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Bearish 53 Bcf Storage Injection Fails to Dissuade Bulls, Reports NGI.

DULLES, Va. -- Despite the Energy Information Administration (EIA) report Thursday morning that a much larger-than-average 53 Bcf of gas was injected into storage for the week ended Nov. 11, the natural gas futures market's knee-jerk reaction was to jump higher on current cold temperatures and winter fears.

In anticipation of the report, December natural gas traded lower to notch a $12.080 tick as of 10:26 a.m. EST, which was 24.9 cents lower than Wednesday's settle. However, in the minute following the report's release at 10:30 a.m., prompt month natural gas jumped to trade at $12.300. A few minutes later, December natural gas traded at $12.400. After pinging once again off of the $12.080 low just before noon, the prompt month was trading at $12.275 by 1 p.m.

While current working gas storage levels at 3,282 Bcf are normally considered to be adequate entering the withdrawal season, the wild card this year is whether there will be adequate flowing production under colder-than-normal winter conditions given the Gulf of Mexico production shut-ins due to hurricane damage.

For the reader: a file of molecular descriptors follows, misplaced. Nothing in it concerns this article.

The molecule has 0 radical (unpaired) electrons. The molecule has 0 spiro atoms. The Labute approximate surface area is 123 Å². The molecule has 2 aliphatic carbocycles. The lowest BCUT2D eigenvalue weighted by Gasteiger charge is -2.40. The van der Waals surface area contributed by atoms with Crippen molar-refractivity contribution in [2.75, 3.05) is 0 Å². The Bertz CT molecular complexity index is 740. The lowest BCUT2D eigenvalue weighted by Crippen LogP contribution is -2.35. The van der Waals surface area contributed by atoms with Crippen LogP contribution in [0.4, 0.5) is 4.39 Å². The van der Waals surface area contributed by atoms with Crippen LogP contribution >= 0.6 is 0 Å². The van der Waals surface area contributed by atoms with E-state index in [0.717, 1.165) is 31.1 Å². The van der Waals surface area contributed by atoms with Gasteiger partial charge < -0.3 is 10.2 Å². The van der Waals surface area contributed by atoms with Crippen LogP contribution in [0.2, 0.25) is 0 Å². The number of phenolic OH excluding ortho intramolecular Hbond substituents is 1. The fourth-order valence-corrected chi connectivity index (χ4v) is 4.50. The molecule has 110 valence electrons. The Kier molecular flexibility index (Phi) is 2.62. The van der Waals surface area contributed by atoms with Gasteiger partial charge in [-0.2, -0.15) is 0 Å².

"Like I have said before, I just don't think this injection is going to mean anything," ICAP Energy broker Brad Florer said Wednesday. "Storage is a known quantity at this point. What matters is how cold it is this winter and how much production we can jam out."

Traders are attempting to balance the recent onslaught of cold air, which will no doubt have a substantial impact on next week's storage figures, with the ample amount of gas in storage.

Commercial Brokerage Corp.'s Tom Saal said the storage report definitely revealed a big number. "Compared to this week over the last five years, it is the largest injection, and this is with all of that gas shut in due to hurricane damage," he said. "How does that add up? I'm not sure. Maybe what is happening is some demand response, with people turning their thermostats down due to these high gas prices."

Saal said the immediate price jump following the report was a result of the "instantaneous lack of liquidity" that happens every Thursday following the storage report. "In natural gas, we are still attempting to establish a trading range," Saal said. "We know the downside is at $11, so we are probing the upside. We were stuck basically between $11 and $12 for over a week, and we broke higher Wednesday."

Saal will be sharing his expertise at reading the market at NGI's upcoming very popular workshop December 7-8 at the New York Mercantile Exchange. Joining him will be Ed Kennedy of Commercial Brokerage and long time floor trader and market-mover Sandy "Trot" Goldfarb, who will share how he views the gas futures market in both the short- and long-run.